It would be interesting to discover who enabled the bulldozers to denude the Kilgariff landscape.
Perhaps, that scrap of knowledge may illuminate how the West was lost.


National Aboriginal gallery: Town Council’s action clear as mud
I took the Victoria Hotel tour in Goondiwindi recently, led by an eighty year old local who said that much of the old town had been knocked down by “multinationals” who didn’t care about its heritage.
“They just threw the old tin on the back of a truck and took it to the tip,” he said.
I stayed at the Victoria around 1990 as a break from the swag. It was a grand old building with a main street verandah in the Australian tradition, but fell into disrepair until a few years ago when the Council colluded with a local to bring it back.
Because of the memories, I took the tour, but the town hardly resembled the way it was 30 years ago. Kinda lost its soul. Grows cotton now for export to China mostly, where they make the clothes and ship ém back.
It’s easy to understand how multinationals and mall makers can knock heritage down, but not so easy when your own government does it.
There’s a plaque on a rock near Anzac Oval dedicated to George Wilkinson who managed Wallis Fogarty’s store in Alice in the early days.
If you look carefully, you can see lots of heritage around there.
Beats me why the NAAG can’t be build somewhere else.
The CBD is chockers as it is, whether functioning or not. This is a country town like Goondiwindi, not Las Vegas, yet.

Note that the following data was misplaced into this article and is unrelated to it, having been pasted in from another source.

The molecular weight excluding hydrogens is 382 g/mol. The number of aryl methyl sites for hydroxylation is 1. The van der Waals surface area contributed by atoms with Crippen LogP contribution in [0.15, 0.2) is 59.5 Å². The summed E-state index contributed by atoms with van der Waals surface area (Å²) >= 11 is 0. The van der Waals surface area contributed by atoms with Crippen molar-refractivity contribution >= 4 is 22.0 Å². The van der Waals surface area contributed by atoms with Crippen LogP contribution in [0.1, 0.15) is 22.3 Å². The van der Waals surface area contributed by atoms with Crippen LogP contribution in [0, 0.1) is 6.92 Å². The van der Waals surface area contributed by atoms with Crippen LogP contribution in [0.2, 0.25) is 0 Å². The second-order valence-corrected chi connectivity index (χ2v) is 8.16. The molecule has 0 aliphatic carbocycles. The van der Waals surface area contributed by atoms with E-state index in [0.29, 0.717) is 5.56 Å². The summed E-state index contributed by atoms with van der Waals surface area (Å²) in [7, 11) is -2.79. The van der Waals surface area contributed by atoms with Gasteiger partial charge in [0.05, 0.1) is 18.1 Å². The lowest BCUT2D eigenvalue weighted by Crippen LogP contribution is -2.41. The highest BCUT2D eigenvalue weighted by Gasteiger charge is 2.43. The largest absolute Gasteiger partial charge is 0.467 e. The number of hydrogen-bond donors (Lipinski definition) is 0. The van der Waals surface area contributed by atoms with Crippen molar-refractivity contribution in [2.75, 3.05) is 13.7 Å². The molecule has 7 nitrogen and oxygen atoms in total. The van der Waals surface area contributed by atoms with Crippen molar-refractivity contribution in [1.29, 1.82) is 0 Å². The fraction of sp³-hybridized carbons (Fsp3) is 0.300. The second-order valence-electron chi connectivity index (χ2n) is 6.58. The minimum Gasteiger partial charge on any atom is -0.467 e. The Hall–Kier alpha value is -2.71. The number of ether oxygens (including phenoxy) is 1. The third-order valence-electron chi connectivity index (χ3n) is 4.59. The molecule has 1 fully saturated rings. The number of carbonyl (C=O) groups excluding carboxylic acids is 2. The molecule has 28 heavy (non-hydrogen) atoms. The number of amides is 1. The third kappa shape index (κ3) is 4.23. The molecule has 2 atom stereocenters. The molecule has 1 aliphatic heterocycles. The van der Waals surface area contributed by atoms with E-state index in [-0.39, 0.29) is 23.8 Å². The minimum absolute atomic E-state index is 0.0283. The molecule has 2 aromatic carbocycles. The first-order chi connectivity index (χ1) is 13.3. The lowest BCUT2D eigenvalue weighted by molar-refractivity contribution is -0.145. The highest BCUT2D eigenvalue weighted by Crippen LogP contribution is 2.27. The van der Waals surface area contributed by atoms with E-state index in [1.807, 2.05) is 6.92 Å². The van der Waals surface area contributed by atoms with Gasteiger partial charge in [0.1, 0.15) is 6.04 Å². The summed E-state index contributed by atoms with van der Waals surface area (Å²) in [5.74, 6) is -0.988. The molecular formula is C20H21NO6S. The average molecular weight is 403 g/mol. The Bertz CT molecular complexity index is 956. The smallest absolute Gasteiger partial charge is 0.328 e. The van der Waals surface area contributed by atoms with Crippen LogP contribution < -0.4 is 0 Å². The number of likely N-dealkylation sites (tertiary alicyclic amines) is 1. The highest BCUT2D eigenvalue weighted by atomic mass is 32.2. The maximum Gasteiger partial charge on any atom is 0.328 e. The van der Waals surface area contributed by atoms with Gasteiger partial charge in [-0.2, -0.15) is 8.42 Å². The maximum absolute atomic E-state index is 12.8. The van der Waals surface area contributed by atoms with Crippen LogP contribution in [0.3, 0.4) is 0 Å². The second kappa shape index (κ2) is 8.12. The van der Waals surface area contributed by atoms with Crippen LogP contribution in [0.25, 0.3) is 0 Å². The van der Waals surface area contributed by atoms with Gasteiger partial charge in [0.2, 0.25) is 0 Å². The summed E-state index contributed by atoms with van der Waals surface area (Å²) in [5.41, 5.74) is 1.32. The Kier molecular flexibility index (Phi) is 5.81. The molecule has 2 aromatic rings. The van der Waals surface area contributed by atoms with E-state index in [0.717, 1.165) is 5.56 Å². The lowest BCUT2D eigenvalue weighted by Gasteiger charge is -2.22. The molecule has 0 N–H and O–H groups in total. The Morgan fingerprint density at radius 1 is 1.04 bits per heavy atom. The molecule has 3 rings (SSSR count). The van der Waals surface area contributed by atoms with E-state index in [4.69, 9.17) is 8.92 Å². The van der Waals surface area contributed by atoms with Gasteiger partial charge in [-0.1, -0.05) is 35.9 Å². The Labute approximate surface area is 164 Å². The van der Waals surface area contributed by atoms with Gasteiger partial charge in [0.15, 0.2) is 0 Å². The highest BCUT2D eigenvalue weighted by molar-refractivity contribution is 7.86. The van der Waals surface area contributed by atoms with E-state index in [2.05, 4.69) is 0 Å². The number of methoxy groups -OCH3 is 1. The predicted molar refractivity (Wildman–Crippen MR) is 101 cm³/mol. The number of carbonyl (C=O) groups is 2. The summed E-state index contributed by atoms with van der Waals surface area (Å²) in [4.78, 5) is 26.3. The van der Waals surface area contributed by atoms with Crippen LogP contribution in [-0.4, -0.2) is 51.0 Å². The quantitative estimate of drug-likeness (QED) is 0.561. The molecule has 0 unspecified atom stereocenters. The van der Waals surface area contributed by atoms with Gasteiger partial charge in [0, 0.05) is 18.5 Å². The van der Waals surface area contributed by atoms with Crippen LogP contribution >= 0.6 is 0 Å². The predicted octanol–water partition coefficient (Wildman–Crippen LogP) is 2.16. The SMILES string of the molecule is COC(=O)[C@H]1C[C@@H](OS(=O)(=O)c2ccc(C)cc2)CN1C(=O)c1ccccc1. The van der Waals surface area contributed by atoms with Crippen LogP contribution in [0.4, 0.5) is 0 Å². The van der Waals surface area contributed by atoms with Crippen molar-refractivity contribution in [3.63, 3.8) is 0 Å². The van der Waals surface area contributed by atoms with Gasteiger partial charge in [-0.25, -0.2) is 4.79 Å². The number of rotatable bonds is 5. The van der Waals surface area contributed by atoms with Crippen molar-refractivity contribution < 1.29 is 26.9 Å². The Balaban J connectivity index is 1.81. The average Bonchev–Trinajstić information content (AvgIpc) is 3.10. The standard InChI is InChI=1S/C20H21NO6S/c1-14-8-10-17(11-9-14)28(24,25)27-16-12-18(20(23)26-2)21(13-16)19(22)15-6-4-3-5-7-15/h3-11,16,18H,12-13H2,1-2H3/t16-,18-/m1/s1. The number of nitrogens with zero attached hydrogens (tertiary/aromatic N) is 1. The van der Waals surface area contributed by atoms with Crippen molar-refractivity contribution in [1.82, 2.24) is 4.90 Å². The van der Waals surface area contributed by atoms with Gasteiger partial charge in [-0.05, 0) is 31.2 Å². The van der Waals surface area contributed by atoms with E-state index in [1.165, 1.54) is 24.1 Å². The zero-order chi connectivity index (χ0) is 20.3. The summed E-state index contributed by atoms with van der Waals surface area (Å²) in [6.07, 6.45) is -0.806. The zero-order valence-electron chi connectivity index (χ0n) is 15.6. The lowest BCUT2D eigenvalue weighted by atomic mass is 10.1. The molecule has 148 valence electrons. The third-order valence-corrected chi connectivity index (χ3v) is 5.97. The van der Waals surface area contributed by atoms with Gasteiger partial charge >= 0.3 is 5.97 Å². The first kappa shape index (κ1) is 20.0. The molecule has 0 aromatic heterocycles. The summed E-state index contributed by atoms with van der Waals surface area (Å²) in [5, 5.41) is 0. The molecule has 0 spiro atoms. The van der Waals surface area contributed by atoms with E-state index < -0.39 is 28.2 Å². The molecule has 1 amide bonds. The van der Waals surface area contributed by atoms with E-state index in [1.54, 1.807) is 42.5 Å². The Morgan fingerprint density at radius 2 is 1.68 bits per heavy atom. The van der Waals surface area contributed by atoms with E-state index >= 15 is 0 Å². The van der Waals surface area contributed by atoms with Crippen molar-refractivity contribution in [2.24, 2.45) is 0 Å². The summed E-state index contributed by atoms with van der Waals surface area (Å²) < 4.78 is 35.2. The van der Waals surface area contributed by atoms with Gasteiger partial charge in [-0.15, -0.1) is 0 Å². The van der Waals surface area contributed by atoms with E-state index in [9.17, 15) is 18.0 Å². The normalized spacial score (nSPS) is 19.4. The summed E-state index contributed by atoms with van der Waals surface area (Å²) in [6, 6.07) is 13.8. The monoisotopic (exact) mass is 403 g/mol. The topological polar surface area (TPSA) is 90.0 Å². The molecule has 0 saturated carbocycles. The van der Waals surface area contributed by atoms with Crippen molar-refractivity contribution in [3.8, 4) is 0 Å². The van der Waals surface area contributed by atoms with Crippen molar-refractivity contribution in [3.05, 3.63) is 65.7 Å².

It’s easy to lose a town’s soul, if you’re not careful.


Nanny state: Tennant alcohol restrictions for Alice?
The NT Government released a press release on September 3 announcing that it was inquiring into takeaway liquor licensing regulations in the Alice Springs region after conducting an inquiry in the Barkly.
Reducing harmful levels of alcohol consumption in the NT is not “going to send people packing”.
On the contrary, I suggest that it will increase the quality of life for everyone.
The problem is easy access to alcohol and takeaway has been the biggest culprit for decades.
There is no silver bullet: The BDR and a Floor Price are part of the goal of reducing the amount of excessive alcohol consumed and the cost to the public across many portfolios, including tourism, which suggests that a figure of 99% responsible consumers is inflated.
If 1% of the population can do so much damage, and it is a generational trauma, then the status quo needs changing.
Lulling people into complacency and allowing the alcohol industry to self-regulate while alcohol-related trauma continues is irresponsible.
A nanny state would do nothing about it.
Intervention is necessary.


SA budget allocation may put paid to Alice gallery: Higgins
@ Albert Diano: Thanks for your engagement, Albert.
I encouraged “Local Centralian” to engage with Alex Nelson’s post because Alex is making a similar point to yours.
I have made the point that nurturing and encouraging (financially) the jewels of community museums and other galleries in Alice is part of establishing a stable tourist economy, with benefits for the CBD and visitation accommodation alternatives for the growing Baby Boomer domestic market, versus the high end air fares on which the government’s proposal is based.
I suggest that more cross-engagement with thematic posting would be useful in debating the points made, with thanks to the Editor for his patronage.


Gallery: national reference group appointed
@ Local1. It’s called a thematic funding window or bucket of money in the vernacular.
In Mexico, photographic exhibitions are combined with music. How revolutionary! Should be exported to the colonies.